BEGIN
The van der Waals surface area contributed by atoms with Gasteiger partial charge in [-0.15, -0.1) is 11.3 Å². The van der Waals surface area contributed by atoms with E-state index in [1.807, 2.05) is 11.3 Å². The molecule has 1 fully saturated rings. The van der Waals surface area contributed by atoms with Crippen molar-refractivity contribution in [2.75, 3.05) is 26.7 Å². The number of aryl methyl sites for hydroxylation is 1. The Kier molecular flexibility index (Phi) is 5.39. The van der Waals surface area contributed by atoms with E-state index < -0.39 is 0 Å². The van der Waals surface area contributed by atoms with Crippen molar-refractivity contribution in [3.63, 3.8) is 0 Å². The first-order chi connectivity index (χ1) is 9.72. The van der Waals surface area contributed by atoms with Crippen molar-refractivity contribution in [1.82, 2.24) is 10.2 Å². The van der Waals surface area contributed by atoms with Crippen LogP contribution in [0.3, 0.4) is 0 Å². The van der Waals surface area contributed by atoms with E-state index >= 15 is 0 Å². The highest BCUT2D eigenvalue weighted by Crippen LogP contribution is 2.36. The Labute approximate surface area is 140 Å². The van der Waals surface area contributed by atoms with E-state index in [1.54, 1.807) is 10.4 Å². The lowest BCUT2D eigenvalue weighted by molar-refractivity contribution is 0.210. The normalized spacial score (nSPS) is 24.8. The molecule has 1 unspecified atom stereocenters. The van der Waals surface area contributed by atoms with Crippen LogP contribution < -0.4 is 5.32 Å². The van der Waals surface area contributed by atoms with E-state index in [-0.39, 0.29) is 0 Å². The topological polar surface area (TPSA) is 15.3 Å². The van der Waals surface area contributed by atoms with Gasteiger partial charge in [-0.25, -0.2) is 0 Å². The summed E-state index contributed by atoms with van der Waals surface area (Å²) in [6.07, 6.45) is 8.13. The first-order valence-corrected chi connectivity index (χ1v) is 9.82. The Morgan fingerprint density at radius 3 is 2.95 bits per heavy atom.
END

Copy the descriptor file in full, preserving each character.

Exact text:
The van der Waals surface area contributed by atoms with Gasteiger partial charge in [-0.15, -0.1) is 11.3 Å². The van der Waals surface area contributed by atoms with E-state index in [1.807, 2.05) is 11.3 Å². The molecule has 1 fully saturated rings. The van der Waals surface area contributed by atoms with Crippen molar-refractivity contribution in [2.75, 3.05) is 26.7 Å². The number of aryl methyl sites for hydroxylation is 1. The Kier molecular flexibility index (Phi) is 5.39. The van der Waals surface area contributed by atoms with E-state index < -0.39 is 0 Å². The van der Waals surface area contributed by atoms with Crippen molar-refractivity contribution in [3.63, 3.8) is 0 Å². The first-order chi connectivity index (χ1) is 9.72. The van der Waals surface area contributed by atoms with Crippen molar-refractivity contribution in [1.82, 2.24) is 10.2 Å². The van der Waals surface area contributed by atoms with Crippen LogP contribution in [0.3, 0.4) is 0 Å². The van der Waals surface area contributed by atoms with E-state index >= 15 is 0 Å². The highest BCUT2D eigenvalue weighted by Crippen LogP contribution is 2.36. The Labute approximate surface area is 140 Å². The van der Waals surface area contributed by atoms with E-state index in [1.54, 1.807) is 10.4 Å². The lowest BCUT2D eigenvalue weighted by molar-refractivity contribution is 0.210. The normalized spacial score (nSPS) is 24.8. The molecule has 1 unspecified atom stereocenters. The van der Waals surface area contributed by atoms with Crippen LogP contribution < -0.4 is 5.32 Å². The van der Waals surface area contributed by atoms with E-state index in [-0.39, 0.29) is 0 Å². The topological polar surface area (TPSA) is 15.3 Å². The van der Waals surface area contributed by atoms with Gasteiger partial charge in [-0.25, -0.2) is 0 Å². The summed E-state index contributed by atoms with van der Waals surface area (Å²) in [6.07, 6.45) is 8.13. The first-order valence-corrected chi connectivity index (χ1v) is 9.82. The Morgan fingerprint density at radius 3 is 2.95 bits per heavy atom.